This book is the first full-length study of the 1947 drawing of the Indo-Pakistani boundary in Punjab. It uses the Radcliffe commission, headed by Sir Cyril Radcliffe , as a window onto the decolonisation and independence of India and Pakistan. Examining the competing interests that influenced the actions of the various major players, the book highlights British efforts to maintain a grip on India even as the decolonisation process spun out of control. It examines the nature of power relationships within the colonial state, with a focus on the often-veiled exertion of British colonial power. With conflict between Hindus , Muslims and Sikhs reaching unprecedented levels in the mid-1940s , British leaders felt compelled to move towards decolonization. The partition was to be perceived as a South Asian undertaking, with British officials acting only as steady and impartial guides. Radcliffe's use of administrative boundaries reinforced the impact of imperial rule. The boundaries that Radcliffe defined turned out to be restless divisions, and in both the 1965 and 1971 wars India and Pakistan battled over their Punjabi border. After the final boundary, known as the 'Radcliffe award', was announced, all sides complained that Radcliffe had not taken the right 'other factors' into account. Radcliffe's loyalty to British interests is key to understanding his work in 1947. Drawing on extensive archival research in India, Pakistan and Britain, combined with innovative use of cartographic sources, the book paints a vivid picture of both the partition process and the Radcliffe line's impact on Punjab.
to decolonize this relationship, and arguably has at times in history attempted to do so, Xi Jinping's CCP appears to be establishing a model for modern China, which does not recognize the strategies of decolonization or multiculturalism as options. As James Leibold ( 2019 ) has convincingly suggested, Xi Jinping has embraced an inherently assimilationist approach to nation-building in today's PRC that is based on fusing Han culture with the entire nation of the PRC. As a result, the state is embarking on an overall drive to assimilate non-Han peoples into a Han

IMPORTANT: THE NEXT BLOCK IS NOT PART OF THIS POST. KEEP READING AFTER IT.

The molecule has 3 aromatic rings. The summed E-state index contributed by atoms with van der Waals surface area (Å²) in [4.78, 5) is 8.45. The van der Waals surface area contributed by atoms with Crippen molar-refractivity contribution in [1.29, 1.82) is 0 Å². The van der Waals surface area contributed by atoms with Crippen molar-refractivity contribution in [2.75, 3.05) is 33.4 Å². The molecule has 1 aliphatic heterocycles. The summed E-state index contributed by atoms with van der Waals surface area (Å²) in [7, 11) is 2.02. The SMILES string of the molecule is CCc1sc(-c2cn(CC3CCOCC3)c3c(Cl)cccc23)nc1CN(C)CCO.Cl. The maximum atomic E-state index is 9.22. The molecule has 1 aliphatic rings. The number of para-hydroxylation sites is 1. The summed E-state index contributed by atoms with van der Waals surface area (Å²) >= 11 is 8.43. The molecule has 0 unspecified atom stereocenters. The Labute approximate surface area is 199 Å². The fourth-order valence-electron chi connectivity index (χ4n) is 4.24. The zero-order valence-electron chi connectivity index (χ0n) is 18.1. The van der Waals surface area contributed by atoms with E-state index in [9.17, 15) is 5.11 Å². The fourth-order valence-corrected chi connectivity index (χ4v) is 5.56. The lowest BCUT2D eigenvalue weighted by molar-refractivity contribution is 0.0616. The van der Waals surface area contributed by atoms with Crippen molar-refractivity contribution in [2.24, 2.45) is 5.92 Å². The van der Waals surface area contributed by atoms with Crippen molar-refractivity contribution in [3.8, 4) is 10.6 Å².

agreements that mandated international organizations consult the OAU when operating in the African region. African states sought to embed themselves in the UN to enhance their influence and also craft the agenda where it suited their principles and regional interests. In practice this meant using the UN to condemn colonial and white-minority regimes to achieve total liberation while simultaneously keeping internal disputes within and amongst independent African states off the UNSC agenda.
The African Group played a critical role in keeping apartheid and decolonization
theoretical framework on norm creation that could potentially be applied to other regional organizations. As an overview of the existing literature will show, norm creation is often assumed to have arisen at the international or domestic levels. However, it is important to show how norms are created and promoted by Global South regional organizations that are often understood to predominantly be the recipients of norms, in order to understand how those regions emerged from decolonization struggles and sought to contribute and continue to contribute to the ideas that govern